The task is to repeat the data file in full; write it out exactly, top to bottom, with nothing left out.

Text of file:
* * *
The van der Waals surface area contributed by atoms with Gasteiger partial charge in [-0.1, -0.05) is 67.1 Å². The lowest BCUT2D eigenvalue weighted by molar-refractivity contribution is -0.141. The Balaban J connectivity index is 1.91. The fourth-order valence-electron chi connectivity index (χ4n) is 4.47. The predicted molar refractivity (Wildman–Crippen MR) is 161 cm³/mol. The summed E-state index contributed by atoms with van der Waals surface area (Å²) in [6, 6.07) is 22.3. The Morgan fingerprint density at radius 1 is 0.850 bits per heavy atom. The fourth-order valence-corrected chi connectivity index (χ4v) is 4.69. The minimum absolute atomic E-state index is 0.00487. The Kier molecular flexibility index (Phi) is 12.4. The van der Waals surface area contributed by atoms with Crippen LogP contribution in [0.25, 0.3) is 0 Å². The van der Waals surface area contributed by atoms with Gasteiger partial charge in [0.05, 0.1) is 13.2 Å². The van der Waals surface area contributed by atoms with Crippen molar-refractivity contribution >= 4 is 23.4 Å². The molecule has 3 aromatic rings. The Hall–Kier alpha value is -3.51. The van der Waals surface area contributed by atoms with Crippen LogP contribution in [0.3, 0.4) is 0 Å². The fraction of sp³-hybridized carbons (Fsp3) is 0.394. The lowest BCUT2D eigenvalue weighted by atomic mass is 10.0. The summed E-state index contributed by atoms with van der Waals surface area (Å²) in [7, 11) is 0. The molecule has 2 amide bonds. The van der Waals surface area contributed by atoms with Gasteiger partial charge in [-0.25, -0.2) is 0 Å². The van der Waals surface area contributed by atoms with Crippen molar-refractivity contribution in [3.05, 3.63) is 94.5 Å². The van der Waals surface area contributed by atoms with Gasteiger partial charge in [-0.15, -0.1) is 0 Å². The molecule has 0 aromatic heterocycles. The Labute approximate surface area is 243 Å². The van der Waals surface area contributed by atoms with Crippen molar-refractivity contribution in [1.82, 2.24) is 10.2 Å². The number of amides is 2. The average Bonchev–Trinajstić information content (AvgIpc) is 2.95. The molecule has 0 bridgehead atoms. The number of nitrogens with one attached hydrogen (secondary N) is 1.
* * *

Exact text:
The van der Waals surface area contributed by atoms with Gasteiger partial charge in [-0.1, -0.05) is 67.1 Å². The lowest BCUT2D eigenvalue weighted by molar-refractivity contribution is -0.141. The Balaban J connectivity index is 1.91. The fourth-order valence-electron chi connectivity index (χ4n) is 4.47. The predicted molar refractivity (Wildman–Crippen MR) is 161 cm³/mol. The summed E-state index contributed by atoms with van der Waals surface area (Å²) in [6, 6.07) is 22.3. The Morgan fingerprint density at radius 1 is 0.850 bits per heavy atom. The fourth-order valence-corrected chi connectivity index (χ4v) is 4.69. The minimum absolute atomic E-state index is 0.00487. The Kier molecular flexibility index (Phi) is 12.4. The van der Waals surface area contributed by atoms with Crippen LogP contribution in [0.25, 0.3) is 0 Å². The van der Waals surface area contributed by atoms with Gasteiger partial charge in [0.05, 0.1) is 13.2 Å². The van der Waals surface area contributed by atoms with Crippen molar-refractivity contribution >= 4 is 23.4 Å². The molecule has 3 aromatic rings. The Hall–Kier alpha value is -3.51. The van der Waals surface area contributed by atoms with Crippen LogP contribution in [0.3, 0.4) is 0 Å². The fraction of sp³-hybridized carbons (Fsp3) is 0.394. The lowest BCUT2D eigenvalue weighted by atomic mass is 10.0. The summed E-state index contributed by atoms with van der Waals surface area (Å²) in [7, 11) is 0. The molecule has 2 amide bonds. The van der Waals surface area contributed by atoms with Gasteiger partial charge in [-0.25, -0.2) is 0 Å². The van der Waals surface area contributed by atoms with Crippen molar-refractivity contribution in [3.05, 3.63) is 94.5 Å². The van der Waals surface area contributed by atoms with Gasteiger partial charge in [-0.15, -0.1) is 0 Å². The molecule has 0 aromatic heterocycles. The Labute approximate surface area is 243 Å². The van der Waals surface area contributed by atoms with Crippen molar-refractivity contribution in [1.82, 2.24) is 10.2 Å². The number of amides is 2. The average Bonchev–Trinajstić information content (AvgIpc) is 2.95. The molecule has 0 bridgehead atoms. The number of nitrogens with one attached hydrogen (secondary N) is 1.